This dissertation aims to develop the economics of even-aged Scots pine (Pinus sylvestris L.) management. In our economic-ecological model, a detailed process-based forest growth model is connected to an economic description of stand management. The process-based growth model is able to describe forest growth in management regimes and climate conditions previously not experienced, because it applies causal relationships and feedbacks instead of statistical correlations. Optimization is carried out with an effective general pattern search algorithm. The optimized variables include rotation length, initial stand density, and the timing, type, intensity, and number of thinnings. Essential model details include the quality pricing of timber and detailed harvesting cost functions. Integration of carbon subsidy systems into the model enables the determination of the economically optimal carbon storage with various carbon price levels. Finally, the growth model is extended to include a direct link between climate change and tree growth, to optimize stand management in a changing climate. The dissertation thesis is composed of a summary section and three articles, which produce a coherent and comprehensive picture on the optimal stand management of Scots pine in the relevant growth conditions of Fennoscandia. The results demonstrate the necessity to simultaneously optimize all stand management variables, and the advantages of having a detailed model. Optimal stand management is shown to be sensitive to growth conditions, interest rate, and management objective, along with the design of the carbon subsidy system and the subsidy level. The stand-level analysis is additionally extended to the national level, and adapting forest management was found to potentially be a cost-efficient method for carbon abatement in Finland. Furthermore, the optimal adaptation of stand management in a changing climate remarkably improves the economic surplus from forestry.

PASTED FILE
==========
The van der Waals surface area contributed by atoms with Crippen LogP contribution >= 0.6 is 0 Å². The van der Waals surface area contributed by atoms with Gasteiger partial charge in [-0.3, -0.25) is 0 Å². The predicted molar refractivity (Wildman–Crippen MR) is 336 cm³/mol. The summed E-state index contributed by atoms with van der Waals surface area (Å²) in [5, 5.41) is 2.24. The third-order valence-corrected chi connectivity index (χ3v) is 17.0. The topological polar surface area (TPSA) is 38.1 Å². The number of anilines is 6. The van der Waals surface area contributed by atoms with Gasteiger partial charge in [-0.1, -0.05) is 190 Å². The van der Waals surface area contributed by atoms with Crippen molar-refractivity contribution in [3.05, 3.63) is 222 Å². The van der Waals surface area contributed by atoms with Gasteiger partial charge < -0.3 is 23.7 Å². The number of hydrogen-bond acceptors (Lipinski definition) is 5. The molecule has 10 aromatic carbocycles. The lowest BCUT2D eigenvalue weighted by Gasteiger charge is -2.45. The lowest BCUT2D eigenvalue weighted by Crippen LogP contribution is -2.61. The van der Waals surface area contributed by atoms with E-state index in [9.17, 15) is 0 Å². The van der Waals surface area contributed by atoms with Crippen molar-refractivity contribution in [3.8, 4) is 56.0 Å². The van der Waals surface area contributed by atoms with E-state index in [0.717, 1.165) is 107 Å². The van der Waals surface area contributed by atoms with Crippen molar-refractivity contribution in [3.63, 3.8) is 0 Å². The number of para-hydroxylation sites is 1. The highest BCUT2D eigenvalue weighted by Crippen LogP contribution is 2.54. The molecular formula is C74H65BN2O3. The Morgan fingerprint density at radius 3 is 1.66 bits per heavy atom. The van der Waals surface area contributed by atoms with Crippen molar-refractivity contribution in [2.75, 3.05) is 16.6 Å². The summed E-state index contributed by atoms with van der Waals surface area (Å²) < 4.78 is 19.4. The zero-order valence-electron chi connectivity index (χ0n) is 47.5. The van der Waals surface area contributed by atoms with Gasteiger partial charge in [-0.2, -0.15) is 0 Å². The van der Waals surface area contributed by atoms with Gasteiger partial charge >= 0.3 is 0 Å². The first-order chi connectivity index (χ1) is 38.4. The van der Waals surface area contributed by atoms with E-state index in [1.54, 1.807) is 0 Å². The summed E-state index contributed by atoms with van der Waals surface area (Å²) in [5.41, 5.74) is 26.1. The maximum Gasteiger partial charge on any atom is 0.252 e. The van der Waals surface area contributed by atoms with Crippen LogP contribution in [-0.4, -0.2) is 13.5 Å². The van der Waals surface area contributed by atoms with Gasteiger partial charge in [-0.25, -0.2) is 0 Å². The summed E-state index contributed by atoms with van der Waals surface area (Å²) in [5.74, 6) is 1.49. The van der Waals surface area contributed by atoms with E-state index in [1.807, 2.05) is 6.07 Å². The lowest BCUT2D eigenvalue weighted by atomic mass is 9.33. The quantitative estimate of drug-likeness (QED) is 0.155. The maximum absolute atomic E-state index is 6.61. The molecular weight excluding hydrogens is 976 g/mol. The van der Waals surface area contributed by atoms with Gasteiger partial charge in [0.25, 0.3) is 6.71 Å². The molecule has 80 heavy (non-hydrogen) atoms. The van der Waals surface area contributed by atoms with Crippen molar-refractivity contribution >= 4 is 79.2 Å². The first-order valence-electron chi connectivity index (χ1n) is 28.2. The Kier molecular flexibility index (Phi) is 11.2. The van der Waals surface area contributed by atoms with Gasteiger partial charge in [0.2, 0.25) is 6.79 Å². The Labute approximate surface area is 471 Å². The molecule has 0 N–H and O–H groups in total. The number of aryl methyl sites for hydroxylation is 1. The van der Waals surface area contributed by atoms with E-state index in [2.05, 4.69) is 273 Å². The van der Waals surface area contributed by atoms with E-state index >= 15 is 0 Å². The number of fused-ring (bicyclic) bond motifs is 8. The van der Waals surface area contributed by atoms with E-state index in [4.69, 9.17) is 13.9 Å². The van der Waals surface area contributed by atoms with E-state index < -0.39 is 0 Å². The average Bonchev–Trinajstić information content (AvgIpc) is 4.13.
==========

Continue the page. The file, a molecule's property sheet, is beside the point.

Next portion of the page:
|Tilldelningsdatum||15 dec 2017|
|Status||Publicerad - 15 dec 2017|
|MoE-publikationstyp||G5 Doktorsavhandling (artikel)|
- 4112 Skogsvetenskap